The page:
Saturn V’s Rival: The Most Powerful Rocket Never Flown

A comparison of the U.S. Saturn V rocket (left) with the Soviet N1/L3. Note: Human at bottom illustrates scale. Source: Wikipedia, Ebs08

The Space Race was a back and forth struggle to expand the horizons of humankind. The competition involved two contenders, the United States and the Soviet Union. To this day, the populations of the former Soviet Union and the United States are immensely proud of the accomplishments they achieved outside of Earth’s atmosphere. The two rivals would continually push the boundaries of what was possible and in turn capture the imagination of the world.

The Space Race began in earnest in the 1950s and effectively ended with the dissolution of the Soviet Union in 1991. Many of the targets set by NASA and the Soviet Space Program were similar, if not the same. The first to get a person into space, the first extravehicular activity (EVA) and the longest spaceflight are a few examples. There were also differences, such as the United States’ exploration of Mars and the Soviet Union’s choice of Venus. The moon was always a major goal and both countries strove to push their programs to the limit in order to explore its mysteries. Landing a human on the moon was the pinnacle of those lunar efforts.

The Apollo program, not to be understated, is well known, but what of the Soviet effort? The Soviets sent many lunar probes as part of the Luna program. Competition was fierce, so much so that the Luna 15 probe can be seen overflying Eagle on the Apollo 11 mission. Probes are one thing, but there was also a serious Soviet effort to land a cosmonaut on the moon’s surface.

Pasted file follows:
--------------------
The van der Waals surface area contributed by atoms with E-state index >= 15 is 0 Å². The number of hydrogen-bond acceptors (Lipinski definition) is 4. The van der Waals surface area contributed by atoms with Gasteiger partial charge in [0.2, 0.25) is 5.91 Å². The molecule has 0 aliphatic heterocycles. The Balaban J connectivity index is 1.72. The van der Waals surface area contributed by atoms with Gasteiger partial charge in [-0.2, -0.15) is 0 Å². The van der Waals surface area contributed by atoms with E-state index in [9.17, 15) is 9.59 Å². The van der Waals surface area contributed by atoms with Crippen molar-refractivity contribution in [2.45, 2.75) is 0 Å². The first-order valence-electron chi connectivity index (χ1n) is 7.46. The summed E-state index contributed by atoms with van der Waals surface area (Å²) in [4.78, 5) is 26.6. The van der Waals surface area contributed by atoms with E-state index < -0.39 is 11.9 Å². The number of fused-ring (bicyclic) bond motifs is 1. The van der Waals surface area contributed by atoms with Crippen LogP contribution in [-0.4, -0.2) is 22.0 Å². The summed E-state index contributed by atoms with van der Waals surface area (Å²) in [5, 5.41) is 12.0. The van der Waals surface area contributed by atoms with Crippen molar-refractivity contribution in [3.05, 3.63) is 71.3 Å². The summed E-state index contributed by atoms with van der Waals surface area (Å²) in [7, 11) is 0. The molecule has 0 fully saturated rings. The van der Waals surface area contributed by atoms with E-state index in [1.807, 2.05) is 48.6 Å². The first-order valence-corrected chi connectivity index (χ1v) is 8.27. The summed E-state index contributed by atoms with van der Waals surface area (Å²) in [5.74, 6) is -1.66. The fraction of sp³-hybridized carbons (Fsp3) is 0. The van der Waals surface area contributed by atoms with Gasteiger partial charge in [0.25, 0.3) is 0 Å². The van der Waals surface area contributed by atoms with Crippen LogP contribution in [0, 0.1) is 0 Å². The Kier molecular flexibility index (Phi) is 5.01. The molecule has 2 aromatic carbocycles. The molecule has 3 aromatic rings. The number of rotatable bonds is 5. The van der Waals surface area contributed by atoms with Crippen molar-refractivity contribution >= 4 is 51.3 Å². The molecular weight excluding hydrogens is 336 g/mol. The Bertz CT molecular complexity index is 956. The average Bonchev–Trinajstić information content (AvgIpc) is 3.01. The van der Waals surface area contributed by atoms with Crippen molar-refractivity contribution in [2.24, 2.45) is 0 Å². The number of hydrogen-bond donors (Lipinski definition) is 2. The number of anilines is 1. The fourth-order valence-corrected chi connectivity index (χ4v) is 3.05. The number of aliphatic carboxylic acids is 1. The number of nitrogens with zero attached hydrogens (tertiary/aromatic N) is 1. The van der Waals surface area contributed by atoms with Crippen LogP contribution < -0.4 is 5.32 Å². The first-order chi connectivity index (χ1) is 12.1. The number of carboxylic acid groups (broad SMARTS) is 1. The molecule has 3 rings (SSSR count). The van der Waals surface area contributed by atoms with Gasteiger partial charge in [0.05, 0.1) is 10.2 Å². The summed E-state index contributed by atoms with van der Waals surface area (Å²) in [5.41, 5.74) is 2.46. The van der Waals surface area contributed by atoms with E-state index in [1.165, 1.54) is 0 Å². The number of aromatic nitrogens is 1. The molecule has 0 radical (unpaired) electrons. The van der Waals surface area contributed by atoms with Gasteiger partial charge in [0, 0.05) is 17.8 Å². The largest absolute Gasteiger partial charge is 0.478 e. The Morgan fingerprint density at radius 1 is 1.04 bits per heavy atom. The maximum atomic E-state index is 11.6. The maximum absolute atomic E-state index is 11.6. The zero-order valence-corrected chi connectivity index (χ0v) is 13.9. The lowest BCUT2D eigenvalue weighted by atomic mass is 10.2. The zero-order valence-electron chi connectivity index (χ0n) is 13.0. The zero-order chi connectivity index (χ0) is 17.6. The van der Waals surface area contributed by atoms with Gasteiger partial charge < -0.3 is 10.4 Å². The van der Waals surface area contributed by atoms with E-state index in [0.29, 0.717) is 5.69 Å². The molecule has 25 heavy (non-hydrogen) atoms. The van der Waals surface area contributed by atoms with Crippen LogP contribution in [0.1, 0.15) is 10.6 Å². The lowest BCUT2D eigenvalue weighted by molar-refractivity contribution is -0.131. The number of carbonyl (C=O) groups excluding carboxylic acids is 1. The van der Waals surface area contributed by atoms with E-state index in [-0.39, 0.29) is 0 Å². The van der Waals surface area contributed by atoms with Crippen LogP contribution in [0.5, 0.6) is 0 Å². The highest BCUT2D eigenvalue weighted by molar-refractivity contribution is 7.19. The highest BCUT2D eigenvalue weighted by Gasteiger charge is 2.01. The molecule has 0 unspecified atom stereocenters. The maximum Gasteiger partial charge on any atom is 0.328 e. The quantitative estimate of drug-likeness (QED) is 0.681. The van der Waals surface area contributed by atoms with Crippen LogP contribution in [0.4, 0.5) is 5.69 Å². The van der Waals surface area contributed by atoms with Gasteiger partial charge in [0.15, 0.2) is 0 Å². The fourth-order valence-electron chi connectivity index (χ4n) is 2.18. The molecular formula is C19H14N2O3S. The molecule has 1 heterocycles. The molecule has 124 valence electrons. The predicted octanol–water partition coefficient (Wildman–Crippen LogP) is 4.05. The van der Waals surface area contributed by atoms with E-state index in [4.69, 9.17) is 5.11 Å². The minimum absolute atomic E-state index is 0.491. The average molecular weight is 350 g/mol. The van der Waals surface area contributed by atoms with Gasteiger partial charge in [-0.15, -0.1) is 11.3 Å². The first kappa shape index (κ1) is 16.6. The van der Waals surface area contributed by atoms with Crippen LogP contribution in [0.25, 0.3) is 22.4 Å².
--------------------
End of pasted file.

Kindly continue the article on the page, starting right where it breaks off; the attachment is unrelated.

N1 1M1 mockup on the launch pad at the Baikonur Cosmodrome in late 1967.  Source: National Reconnaissance Office

Enter the N1

With its first stage still the most powerful stage ever built, the N1 was the Soviet’s answer to the Saturn V. The mission was to be similar to Apollo but feature a crew of two rather than three. The N1 was similar in size to Saturn V but utilized more engines, thus making it more complicated. The difficulties in feeding the first stage’s 30 engines caused problems. Although the N1 eventually launched on four separate occasions, the first stage always failed, with no missions deemed successful. The second launch resulted in such a large explosion that the launch pad was destroyed, delaying the Soviet space program for some time.

The failures of the N1 and the successful Apollo 11 mission made a Soviet moon landing less important. The Space Race would continue, albeit less heated than previous to Apollo. Rather than allot time and expense into landing a cosmonaut on the moon, the Soviet Union shifted focus to recovering samples for the moon robotically and developing space stations. The United States would go on to develop the Space Shuttle while the Soviets would orbit the Salyut series of space stations and eventually Mir. Despite the competitive nature of the two space programs, there was a comradery that was best exemplified in 1975.

In a fitting tribute to Apollo and space explorers on both sides of the Iron Curtain, the Apollo-Soyuz Test Project (ASTP) brought the two rivals together in dramatic fashion. The last remaining Apollo CSM (command/service module) and the Soyuz 19 capsule rendezvoused and docked. Both astronauts and cosmonauts shook hands and conducted experiments. In the realm of space, the cooperation between the United States and now the Russian Federation that began with the ASTP continues to this day.


 

About Carter Palmer

Carter Palmer is an analyst at Forecast International covering small gas turbines and space.

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